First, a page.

Furthermore, according to the philosopher Paul Ricoeur, the two areas productively overlap - “we explain more to understand better”. Methods of validation and analysis lead to better understanding. This better understanding also allows us to develop new methods, which in turn lead to even greater understanding. No matter how great an achievement is from a scientific and technical point of view (for example, detecting gravitational waves, measuring the Higgs boson, etc.), we always need curious, human minds to understand the implications of the discoveries and try to find new paths to travel. The step of interpretation and understanding is also essential in the scientific process, just as better and more robust explanations help us understand the world at a deeper level.

‘Understanding’ is part of a larger process which encompasses the efforts to improve and expand human knowledge alongside the efforts to progress human flourishing. Both go hand in hand. In this sense, even though there may be no ‘scientifically robust’ methodology for determining that we have arrived at a final understanding of something, there are ethical criteria.

My understanding of you is tied up with my ethical relation to you and to the wider notion of flourishing and justice. I understand you ‘better’ when I recognise you better - your context, your struggles, your experience. The path toward understanding, i.e., the work of interpretation, is tied closely to the path toward recognition and justice in Ricouer’s thought.

In other words, there is some sort of forward momentum. That’s not to say that the path is easy or clear. In fact, the true path of understanding is filled with detours and taking the long way around. After all, it takes a lot of effort and patience to really listen to someone. The irony is, the less we have some kind of ‘goal’ or ’target’ in mind (as we might, say, for a series of experiments that should have a certain kind of result to align with the funding we received for our project) the more we move toward universal and shared understanding.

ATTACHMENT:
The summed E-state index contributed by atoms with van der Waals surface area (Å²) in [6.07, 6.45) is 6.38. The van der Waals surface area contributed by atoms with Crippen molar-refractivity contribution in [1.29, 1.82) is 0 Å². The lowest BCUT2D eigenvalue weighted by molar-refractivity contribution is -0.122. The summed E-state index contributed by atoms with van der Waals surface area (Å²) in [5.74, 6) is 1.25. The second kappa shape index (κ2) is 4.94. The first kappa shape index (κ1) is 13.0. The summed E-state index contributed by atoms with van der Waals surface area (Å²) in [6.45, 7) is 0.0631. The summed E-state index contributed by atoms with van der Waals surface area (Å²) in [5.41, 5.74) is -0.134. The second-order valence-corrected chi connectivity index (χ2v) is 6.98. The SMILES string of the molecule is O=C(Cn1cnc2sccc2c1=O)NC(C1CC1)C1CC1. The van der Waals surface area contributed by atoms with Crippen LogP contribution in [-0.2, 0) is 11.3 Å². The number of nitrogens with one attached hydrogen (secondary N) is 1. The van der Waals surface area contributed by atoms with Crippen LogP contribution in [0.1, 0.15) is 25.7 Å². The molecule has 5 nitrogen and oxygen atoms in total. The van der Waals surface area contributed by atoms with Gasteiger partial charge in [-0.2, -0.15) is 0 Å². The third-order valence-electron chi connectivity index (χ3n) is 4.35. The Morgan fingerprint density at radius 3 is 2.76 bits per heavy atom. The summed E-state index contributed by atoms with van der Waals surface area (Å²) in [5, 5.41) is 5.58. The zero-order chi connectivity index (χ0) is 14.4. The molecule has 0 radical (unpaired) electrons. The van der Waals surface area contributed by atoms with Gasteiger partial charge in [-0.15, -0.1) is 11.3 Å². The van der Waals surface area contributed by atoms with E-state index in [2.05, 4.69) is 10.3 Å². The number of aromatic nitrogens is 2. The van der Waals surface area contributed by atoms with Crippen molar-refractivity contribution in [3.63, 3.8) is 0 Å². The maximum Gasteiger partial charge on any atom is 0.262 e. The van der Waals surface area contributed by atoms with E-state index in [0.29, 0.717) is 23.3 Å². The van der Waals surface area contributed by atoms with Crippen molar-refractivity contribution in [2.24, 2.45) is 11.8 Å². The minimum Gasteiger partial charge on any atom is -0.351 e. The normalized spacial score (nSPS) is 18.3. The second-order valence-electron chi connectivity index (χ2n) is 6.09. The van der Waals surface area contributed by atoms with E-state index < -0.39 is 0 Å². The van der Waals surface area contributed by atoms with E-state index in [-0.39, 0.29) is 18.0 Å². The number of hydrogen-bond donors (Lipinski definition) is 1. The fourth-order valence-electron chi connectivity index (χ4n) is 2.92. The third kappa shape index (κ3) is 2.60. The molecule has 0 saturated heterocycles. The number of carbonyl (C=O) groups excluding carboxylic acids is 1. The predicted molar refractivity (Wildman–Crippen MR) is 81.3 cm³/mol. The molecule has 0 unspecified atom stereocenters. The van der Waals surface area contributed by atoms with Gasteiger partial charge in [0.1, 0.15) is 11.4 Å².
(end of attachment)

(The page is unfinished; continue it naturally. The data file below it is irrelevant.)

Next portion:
This ’ethical’ approach to understanding is not the only way to conceive of it. One of the other major hermeneutic philosophers, Gadamer, had a slightly different twist on it.

Understanding Differently

For Gadamer, understanding was firstly about a change in perspective. With Ricoeur we get the sense that the change is moving forward or backward (understanding better/worse), but with Gadamer it is more of a lateral change. Gadamer famously wrote “We understand differently, if we understand at all.” Through our exchange, I may not be able to say that I understand you better or worse, but I can say I understand you differently.

Modern hermeneutics has always been closely tied to questions of education and self-formation (Buildung). This is also true in Gadamer’s work. However, I think there is some nuance in his notion of education and understanding.

Education, in Gadamer’s sense, is probably tied more closely to the classic Socratic notion of ‘wisdom’ (the wise person is the one who knows the limitations of their knowledge). The more we are educated and the more we engage in the work of understanding, the more confused we become about the world (taking the word ‘confuse’ in both the typical sense, but also in the sense of “joining multiple different things together”). In this sense, the aim of understanding more (educating yourself more) is basically reaching a point were you can finally say “I understand nothing.”

In this account, the goal of understanding would not be some kind of grand ‘reconciliation’ of our knowledge and experience, but rather the pursuit of the act of differentiation itself. Just as with the natural world, life tends toward endless bifurcations and diversifications, the work of understanding pursues a similar course, where the result is not a single theory of everything, but a collection of diverse perspectives co-existing within a shared space of exchange and dialogue.